At any rate, once Serone is onboard, Anaconda becomes a kitschy, campy hoot. The dialogue is full of ominous portendings, including a lingering description of the catfish that swims up your dick and lodges there with spikes which is somehow played as thriller foreshadowing rather than as gross-out comedy (unlike regurgitation, dick-catfish will not be making an appearance later in the movie). The filmmaking struggles to take advantage of Bill Butler's genuinely lovely location photography (he also shot Jaws, believe it or not), with Llosa never figuring out how to stage his actors around the boat to give us a good sense of how it's laid out; once Dr. Swallow a poisonous wasp and spends most of the rest of the movie in a coma, it's never even slightly clear how his sickroom relates to the rest of the cast. Randy Edelman's score keeps getting almost close to the correct tone, but generally has a "bigness" that makes it feel like the film is mugging, even as the non-Voight actors have a uniform tendency to play things too small and flat.

It's all worth it, though, for the moment about halfway through when we finally get to see the promised anaconda. The filmmakers know what we're here for, and as clumsy (and, to be sure, often hilariously over-articulated) dialogue scenes can be, the snake attacks are exactly what they need to be. With one great exception: the snake is played for a substantial amount of its running time by CGI that looked lousy in 1997 and looks no better now, with absolutely no hint of the thickness and weight that are an anaconda's most salient features. The CGI snake moves more like a pit viper than a constrictor, and it spins around people like they've been lassoed by a cartoon cowboy. But when it's a practical animatronic effect, mirabile dictu! The snake is the work of Walt Conti, whose work mostly consists of whales and sharks, but whose second and final snake(after the rattlesnakes in 1994'sΒ Maverick) is something truly to behold. It whips, it glides, it has unnecessarily thoughtful expressions, it knowingly threatens. And while Llosa only rarely gives it a good moment in the spotlight, he knows how to make it count; there's a moment where the snake slowly pushes into a cave behind a waterfall that is every bit as good as a nearly identical scene from The Lost World: Jurassic Park a few weeks later, and that was directed by Steven Spielberg himself.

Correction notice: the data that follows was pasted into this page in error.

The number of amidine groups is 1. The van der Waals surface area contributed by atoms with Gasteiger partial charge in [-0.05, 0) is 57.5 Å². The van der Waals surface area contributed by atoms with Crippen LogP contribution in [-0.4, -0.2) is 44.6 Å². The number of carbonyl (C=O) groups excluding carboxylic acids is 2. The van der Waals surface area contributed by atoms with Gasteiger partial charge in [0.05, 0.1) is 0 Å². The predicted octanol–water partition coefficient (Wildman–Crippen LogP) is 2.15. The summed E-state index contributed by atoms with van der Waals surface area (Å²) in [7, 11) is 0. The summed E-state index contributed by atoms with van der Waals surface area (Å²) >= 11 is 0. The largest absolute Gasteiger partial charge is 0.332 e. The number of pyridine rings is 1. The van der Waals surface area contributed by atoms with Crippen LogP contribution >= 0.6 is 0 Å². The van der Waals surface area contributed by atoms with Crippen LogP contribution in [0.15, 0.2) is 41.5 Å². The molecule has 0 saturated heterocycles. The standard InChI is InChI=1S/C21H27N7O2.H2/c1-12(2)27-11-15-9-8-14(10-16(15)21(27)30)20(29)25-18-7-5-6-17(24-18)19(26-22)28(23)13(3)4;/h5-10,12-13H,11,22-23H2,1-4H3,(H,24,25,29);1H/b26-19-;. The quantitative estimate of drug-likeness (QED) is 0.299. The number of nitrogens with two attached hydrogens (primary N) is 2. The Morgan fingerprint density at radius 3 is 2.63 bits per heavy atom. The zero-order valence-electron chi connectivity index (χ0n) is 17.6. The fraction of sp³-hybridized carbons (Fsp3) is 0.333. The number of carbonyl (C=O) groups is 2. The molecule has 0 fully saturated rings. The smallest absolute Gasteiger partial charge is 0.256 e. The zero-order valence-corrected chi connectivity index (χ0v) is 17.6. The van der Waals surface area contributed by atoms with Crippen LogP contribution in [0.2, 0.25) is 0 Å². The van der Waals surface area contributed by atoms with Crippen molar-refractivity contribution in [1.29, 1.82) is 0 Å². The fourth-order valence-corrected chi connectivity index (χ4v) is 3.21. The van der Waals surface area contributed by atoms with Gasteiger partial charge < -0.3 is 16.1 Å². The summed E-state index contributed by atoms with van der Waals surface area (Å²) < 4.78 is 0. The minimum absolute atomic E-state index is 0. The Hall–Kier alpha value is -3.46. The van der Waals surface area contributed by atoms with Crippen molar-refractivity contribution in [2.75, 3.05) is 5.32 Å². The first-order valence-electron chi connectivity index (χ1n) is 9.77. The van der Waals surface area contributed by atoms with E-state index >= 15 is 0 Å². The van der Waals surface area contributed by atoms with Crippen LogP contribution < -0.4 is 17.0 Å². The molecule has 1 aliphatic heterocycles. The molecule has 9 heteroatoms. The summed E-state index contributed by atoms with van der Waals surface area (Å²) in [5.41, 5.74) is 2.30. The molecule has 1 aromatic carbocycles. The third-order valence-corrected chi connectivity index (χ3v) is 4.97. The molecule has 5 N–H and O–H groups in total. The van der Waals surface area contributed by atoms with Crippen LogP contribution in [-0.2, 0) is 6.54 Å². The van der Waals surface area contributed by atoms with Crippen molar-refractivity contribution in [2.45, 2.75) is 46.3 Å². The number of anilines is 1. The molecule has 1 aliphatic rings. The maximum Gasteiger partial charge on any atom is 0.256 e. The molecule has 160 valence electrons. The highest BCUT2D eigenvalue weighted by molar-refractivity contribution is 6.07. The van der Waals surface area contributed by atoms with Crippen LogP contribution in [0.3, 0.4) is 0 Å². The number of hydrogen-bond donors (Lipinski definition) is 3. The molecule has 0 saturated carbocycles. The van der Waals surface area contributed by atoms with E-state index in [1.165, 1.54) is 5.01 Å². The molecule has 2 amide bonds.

Outside of the anaconda, Anaconda's pleasures are virtually all ironic, or at least campy: there's a good amount of spot-the-bad-filmmaking to be had including a moment where an unnecessary shot of a boat reversing course is fabricated by simply running the footage backwards, so that we see a waterfall going upwards. For, like, a full second. Later, there's a slow-motion shot of blood being splashed on Lopez that gives us a nice long look at how blood is not, in fact, being splashed on Lopez. And of course, Voight is a treasure trove of amazingly awful gems, from his threatening one-liners to his rhapsodising about baby snakes to his incomparable wink in the second-to-last shot where he appears in the whole movie. It's a thoroughly goofy movie, its saving grace; unlike many films in its genre, from this period or others, the meager attempts at sincerity and engagement with the plot are so flimsy that they don't bog the film down. Witness, for example, its ending, where we do meet the Shirishama, the mystically uplifting moment that the narrative was allegedly leading to, and the film's response is to find it so unambiguously boring that it races for the credits at top speed. It's not that it's knowing kitsch; Llosa's attempts to make the thriller scenes work demonstrates that. But it knows enough to stay out of the way of kitsch, and that's all it takes to make one of the most bubbly, top-to-bottom fun shitty movies of an entire generation.

Reviews in this series
Anaconda (Llosa, 1997)
Anacondas: The Hunt for the Blood Orchid (Little, 2004)
Anaconda 3: Offspring (FauntLeRoy, 2008)
Anacondas: Trail of Blood (FauntLeRoy, 2009)
Lake Placid vs. Anaconda (Stone, 2015)